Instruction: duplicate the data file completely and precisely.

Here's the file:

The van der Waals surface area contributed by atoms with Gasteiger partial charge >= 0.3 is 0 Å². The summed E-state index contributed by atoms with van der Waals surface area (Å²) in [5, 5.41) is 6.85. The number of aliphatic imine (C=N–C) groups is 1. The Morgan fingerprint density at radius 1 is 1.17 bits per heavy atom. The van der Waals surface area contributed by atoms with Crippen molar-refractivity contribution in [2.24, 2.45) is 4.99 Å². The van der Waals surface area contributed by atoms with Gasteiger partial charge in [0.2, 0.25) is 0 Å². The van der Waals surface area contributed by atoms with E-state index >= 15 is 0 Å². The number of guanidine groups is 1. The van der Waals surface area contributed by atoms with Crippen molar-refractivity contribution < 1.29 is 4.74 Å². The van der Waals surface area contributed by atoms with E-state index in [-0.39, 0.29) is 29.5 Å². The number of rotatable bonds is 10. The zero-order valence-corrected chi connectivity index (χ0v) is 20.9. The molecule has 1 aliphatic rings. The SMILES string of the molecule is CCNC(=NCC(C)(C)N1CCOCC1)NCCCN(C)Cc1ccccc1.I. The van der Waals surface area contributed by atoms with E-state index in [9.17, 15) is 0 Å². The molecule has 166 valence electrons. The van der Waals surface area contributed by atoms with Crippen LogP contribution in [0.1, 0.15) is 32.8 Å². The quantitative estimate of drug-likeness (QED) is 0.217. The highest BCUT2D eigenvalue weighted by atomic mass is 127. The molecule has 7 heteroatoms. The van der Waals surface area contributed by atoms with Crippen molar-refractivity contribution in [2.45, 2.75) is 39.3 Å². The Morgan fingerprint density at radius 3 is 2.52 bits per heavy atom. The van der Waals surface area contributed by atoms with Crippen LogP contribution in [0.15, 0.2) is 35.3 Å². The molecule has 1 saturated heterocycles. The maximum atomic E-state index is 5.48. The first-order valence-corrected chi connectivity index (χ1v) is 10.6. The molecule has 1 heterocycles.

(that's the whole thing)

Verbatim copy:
The van der Waals surface area contributed by atoms with Gasteiger partial charge >= 0.3 is 0 Å². The summed E-state index contributed by atoms with van der Waals surface area (Å²) in [5, 5.41) is 6.85. The number of aliphatic imine (C=N–C) groups is 1. The Morgan fingerprint density at radius 1 is 1.17 bits per heavy atom. The van der Waals surface area contributed by atoms with Crippen molar-refractivity contribution in [2.24, 2.45) is 4.99 Å². The van der Waals surface area contributed by atoms with Gasteiger partial charge in [0.2, 0.25) is 0 Å². The van der Waals surface area contributed by atoms with E-state index >= 15 is 0 Å². The number of guanidine groups is 1. The van der Waals surface area contributed by atoms with Crippen molar-refractivity contribution < 1.29 is 4.74 Å². The van der Waals surface area contributed by atoms with E-state index in [-0.39, 0.29) is 29.5 Å². The number of rotatable bonds is 10. The zero-order valence-corrected chi connectivity index (χ0v) is 20.9. The molecule has 1 aliphatic rings. The SMILES string of the molecule is CCNC(=NCC(C)(C)N1CCOCC1)NCCCN(C)Cc1ccccc1.I. The van der Waals surface area contributed by atoms with E-state index in [9.17, 15) is 0 Å². The molecule has 166 valence electrons. The van der Waals surface area contributed by atoms with Crippen LogP contribution in [0.1, 0.15) is 32.8 Å². The quantitative estimate of drug-likeness (QED) is 0.217. The highest BCUT2D eigenvalue weighted by atomic mass is 127. The molecule has 7 heteroatoms. The van der Waals surface area contributed by atoms with Crippen molar-refractivity contribution in [2.45, 2.75) is 39.3 Å². The Morgan fingerprint density at radius 3 is 2.52 bits per heavy atom. The van der Waals surface area contributed by atoms with Crippen LogP contribution in [0.15, 0.2) is 35.3 Å². The molecule has 1 saturated heterocycles. The maximum atomic E-state index is 5.48. The first-order valence-corrected chi connectivity index (χ1v) is 10.6. The molecule has 1 heterocycles.